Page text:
With all the major hardware and software announcements made by Google yesterday at the I/O Conference keynote, one could see that the entire Android/Google ecosystem is evolving towards a smoother cross-platform experience.
Some of the best (subjectively, of course) software exponents of this principle let you continue reading your ebook on the Nexus 7 tablet from exactly the point you left off on a browser, or continue watching a movie (TV shows are now also available from Google Play) from the frame where you left it off on your notebook. But it turns out that Google now also allows you to uninstall or update your apps directly from the Google Play website, accessible on any device.
To remotely uninstall or update apps, go to the “My Android Apps” inside the Google Play website, and you’ll be greeted with an alphabetical list of all the apps installed on your Android devices.
Apps that have an update available can be found on top of the list, so you can quickly update them (by the way, a cool feature that Google has introduced in Android 4.1 JellyBean is that app updates will download only the portions of the code that has changed, translating into app updates that are roughly one third the size of current app updates).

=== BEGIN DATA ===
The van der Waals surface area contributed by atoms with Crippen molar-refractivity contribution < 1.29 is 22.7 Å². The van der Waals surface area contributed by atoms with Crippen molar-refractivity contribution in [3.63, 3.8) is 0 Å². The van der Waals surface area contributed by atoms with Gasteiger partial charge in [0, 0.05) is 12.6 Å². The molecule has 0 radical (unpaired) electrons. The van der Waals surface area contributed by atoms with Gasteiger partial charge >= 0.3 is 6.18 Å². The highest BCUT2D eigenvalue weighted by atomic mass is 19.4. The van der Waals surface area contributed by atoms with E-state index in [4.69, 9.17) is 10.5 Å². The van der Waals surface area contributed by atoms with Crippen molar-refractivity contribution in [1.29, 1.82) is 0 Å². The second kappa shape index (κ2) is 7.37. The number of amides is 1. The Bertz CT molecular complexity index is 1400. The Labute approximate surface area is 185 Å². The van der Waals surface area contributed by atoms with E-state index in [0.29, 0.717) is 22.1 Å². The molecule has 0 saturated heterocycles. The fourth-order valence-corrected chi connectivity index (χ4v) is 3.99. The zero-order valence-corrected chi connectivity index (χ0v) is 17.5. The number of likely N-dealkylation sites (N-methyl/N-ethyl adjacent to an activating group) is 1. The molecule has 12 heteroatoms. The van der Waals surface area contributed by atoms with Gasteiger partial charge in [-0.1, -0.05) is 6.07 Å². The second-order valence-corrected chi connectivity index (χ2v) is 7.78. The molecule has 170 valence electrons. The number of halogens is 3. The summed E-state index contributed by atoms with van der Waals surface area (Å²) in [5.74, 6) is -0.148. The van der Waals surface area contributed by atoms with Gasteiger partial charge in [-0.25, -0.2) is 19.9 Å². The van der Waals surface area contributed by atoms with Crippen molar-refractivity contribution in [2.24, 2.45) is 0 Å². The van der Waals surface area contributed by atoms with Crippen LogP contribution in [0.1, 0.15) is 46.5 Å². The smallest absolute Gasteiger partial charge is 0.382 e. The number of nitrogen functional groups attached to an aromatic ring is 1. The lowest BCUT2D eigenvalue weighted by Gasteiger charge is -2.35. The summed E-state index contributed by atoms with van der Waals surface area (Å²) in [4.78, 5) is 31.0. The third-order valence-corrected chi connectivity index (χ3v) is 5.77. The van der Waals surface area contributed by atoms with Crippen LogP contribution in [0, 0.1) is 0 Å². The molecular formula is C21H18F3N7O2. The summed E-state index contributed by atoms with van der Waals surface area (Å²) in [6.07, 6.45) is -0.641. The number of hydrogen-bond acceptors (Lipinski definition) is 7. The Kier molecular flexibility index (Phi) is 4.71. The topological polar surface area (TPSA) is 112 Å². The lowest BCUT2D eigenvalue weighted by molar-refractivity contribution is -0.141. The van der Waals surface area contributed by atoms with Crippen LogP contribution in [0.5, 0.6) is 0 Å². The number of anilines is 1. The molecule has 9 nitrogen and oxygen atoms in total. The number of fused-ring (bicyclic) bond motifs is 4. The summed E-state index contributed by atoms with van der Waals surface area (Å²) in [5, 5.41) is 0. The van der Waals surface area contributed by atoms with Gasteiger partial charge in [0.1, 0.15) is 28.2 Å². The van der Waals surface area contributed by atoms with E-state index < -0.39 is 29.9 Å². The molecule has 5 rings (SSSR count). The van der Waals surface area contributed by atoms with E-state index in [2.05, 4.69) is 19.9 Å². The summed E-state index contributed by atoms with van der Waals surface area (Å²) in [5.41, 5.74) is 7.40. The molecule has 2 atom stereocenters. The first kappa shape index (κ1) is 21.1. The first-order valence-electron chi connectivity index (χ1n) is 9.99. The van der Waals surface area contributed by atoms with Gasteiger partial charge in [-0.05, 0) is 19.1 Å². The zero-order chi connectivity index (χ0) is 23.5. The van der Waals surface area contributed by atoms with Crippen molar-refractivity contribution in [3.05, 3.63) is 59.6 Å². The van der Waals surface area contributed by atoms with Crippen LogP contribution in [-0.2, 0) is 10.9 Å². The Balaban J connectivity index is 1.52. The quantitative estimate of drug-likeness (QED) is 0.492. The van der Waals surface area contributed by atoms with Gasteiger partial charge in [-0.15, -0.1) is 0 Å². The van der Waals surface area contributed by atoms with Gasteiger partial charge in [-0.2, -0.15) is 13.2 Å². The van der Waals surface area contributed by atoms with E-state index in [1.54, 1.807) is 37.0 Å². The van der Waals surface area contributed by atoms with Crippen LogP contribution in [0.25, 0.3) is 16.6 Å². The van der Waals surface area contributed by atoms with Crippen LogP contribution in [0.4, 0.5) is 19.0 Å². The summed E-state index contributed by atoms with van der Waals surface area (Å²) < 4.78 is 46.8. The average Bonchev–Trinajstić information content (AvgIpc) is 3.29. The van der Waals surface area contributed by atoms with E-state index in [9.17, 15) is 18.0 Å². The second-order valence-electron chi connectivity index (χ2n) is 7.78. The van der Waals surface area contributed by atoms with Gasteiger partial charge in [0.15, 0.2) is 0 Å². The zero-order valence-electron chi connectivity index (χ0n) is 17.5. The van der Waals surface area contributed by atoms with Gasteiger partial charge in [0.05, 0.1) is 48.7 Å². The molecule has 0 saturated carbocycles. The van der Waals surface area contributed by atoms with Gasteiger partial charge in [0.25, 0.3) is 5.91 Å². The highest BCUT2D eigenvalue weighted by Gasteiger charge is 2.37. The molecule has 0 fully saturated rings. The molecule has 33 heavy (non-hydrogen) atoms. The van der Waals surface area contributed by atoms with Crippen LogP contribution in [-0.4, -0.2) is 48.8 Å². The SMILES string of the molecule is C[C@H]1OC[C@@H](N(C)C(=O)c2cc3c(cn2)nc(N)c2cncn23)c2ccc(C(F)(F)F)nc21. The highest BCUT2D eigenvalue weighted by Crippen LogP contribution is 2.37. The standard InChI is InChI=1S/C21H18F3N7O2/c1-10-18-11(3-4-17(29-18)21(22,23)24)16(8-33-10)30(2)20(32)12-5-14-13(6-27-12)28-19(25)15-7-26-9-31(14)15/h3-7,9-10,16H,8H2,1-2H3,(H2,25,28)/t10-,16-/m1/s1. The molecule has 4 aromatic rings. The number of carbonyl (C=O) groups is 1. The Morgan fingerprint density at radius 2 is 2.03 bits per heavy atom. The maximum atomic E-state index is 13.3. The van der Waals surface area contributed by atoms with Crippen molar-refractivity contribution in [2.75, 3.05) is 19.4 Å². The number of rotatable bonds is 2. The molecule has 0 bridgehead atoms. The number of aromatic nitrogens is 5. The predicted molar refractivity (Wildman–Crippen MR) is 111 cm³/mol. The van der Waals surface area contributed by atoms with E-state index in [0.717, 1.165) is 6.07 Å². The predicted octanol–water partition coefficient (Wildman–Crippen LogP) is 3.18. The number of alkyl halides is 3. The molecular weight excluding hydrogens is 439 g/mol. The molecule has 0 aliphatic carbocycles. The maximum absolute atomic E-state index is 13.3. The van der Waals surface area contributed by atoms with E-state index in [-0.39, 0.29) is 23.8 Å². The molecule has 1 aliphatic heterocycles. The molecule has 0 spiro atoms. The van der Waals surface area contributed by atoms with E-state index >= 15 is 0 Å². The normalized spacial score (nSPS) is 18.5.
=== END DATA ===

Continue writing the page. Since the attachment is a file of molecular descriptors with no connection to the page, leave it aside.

Uninstalling an app from any of your Android devices is equally simple: the only difference is that you’ll have to press the trashcan icon instead of the “update” button, then confirm the deletion of the app (useful for the most sloppy of us).
While this new feature isn’t huge, it does serve to prove that Google is aiming towards a smooth cross-platform experience. On a personal level, I believe that eliminating the transition phase between using your desktop and your Android device is a principle that could differentiate Google’s platform from all competitors (hear this, Apple?), especially given the huge penetration of Google’s services (Gmail, YouTube, Google Books, Google Docs, etc) on desktops.
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